The communications center of the World Zionist Organization has found that there has been a dramatic increase in anti-Semitic incidents around the world.
Sunday’s announcement comes following a study of the number of anti-Semitic incidents that occurred before Operation Protective Edge in Gaza and after it began.
In July 2014, the study found, there were about 318 anti-Semitic incidents, compared to 66 over the same period in 2013, marking an increase of over 383% in cases of anti-Semitism.
Among the regions of the world looked at in the study were Europe, South America, South Africa, Mexico, Central America, Oceania, the United States and Canada.
According to reports, there was a significant increase of 436% in anti-Semitic incidents in Europe, a 1200% increase in anti-Semitism in South America, an increase of 600% in South Africa, an increase 800% in Oceania, an increase of 127% in the United States and an increase of 100% in Canada.
Anti-Semitic attacks included physical assaults, such as last week’s incident when teenagers stormed a school bus in Sydney, Australia; throwing rocks at police officers during an anti-Israel protest in France; attacking Jews with a baseball bat in Paris; firebomb attacks on Jewish properties in Toulouse and Germany; vandalizing cars in Miami Beach, Florida; throwing smoke grenades Budapest, and other incidents.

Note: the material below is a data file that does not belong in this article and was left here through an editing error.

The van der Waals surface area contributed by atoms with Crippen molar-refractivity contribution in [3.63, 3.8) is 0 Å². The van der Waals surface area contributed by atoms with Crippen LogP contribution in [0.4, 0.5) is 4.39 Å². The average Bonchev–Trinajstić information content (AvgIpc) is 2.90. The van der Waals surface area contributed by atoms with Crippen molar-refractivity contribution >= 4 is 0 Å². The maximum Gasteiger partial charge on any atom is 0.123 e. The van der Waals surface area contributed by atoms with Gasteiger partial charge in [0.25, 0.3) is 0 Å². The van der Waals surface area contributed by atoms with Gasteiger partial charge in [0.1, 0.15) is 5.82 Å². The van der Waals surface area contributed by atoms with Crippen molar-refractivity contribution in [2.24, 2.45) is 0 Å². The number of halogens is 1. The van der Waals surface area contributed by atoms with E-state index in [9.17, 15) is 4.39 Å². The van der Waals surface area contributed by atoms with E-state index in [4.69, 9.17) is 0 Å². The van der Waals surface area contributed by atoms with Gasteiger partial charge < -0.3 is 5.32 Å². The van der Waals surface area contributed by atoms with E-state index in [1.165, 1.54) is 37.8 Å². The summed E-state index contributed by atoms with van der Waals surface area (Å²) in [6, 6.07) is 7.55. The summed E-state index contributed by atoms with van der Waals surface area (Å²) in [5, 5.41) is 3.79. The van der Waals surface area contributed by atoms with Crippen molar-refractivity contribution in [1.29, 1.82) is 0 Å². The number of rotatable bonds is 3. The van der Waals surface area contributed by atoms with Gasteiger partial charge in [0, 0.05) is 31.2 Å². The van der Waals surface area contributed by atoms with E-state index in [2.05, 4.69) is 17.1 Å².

According to the head of the Department for Activities in Israel and Countering anti-Semitism of the World Zionist Organization, Yaakov Hagoel, "The ongoing incitement against the State of Israel in the world media, the joining of various 'human rights' groups with pro-Arab organizations and neo-Nazi institutions, is translated by an angry and brainwashed mob into anti-Semitic incidents in which Israeli flags are burned, mezuzot are uprooted from homes of Jews, Jewish shops around the world are torched, and the delegitimization of Israel undermines the security of hundreds of thousands of Jews around the world.”
“It is 2014 and it seems as though we are living on the eve of World War II - before the Holocaust. The dimensions are enormous and incomprehensible,” he continued.
United Nations Secretary General Ban Ki-moon said last week that the conflict in Gaza should not be an excuse for anti-Semitic slurs and attacks.
Ban "deplores the recent upsurge in anti-Semitic attacks, particularly in Europe, in connection with protests concerning the escalation of violence in Gaza," read a statement from the UN leader's spokesman.
"The Secretary-General emphasizes that the conflict in the Middle East must not constitute a pretext for prejudice that could affect social peace and harmony anywhere."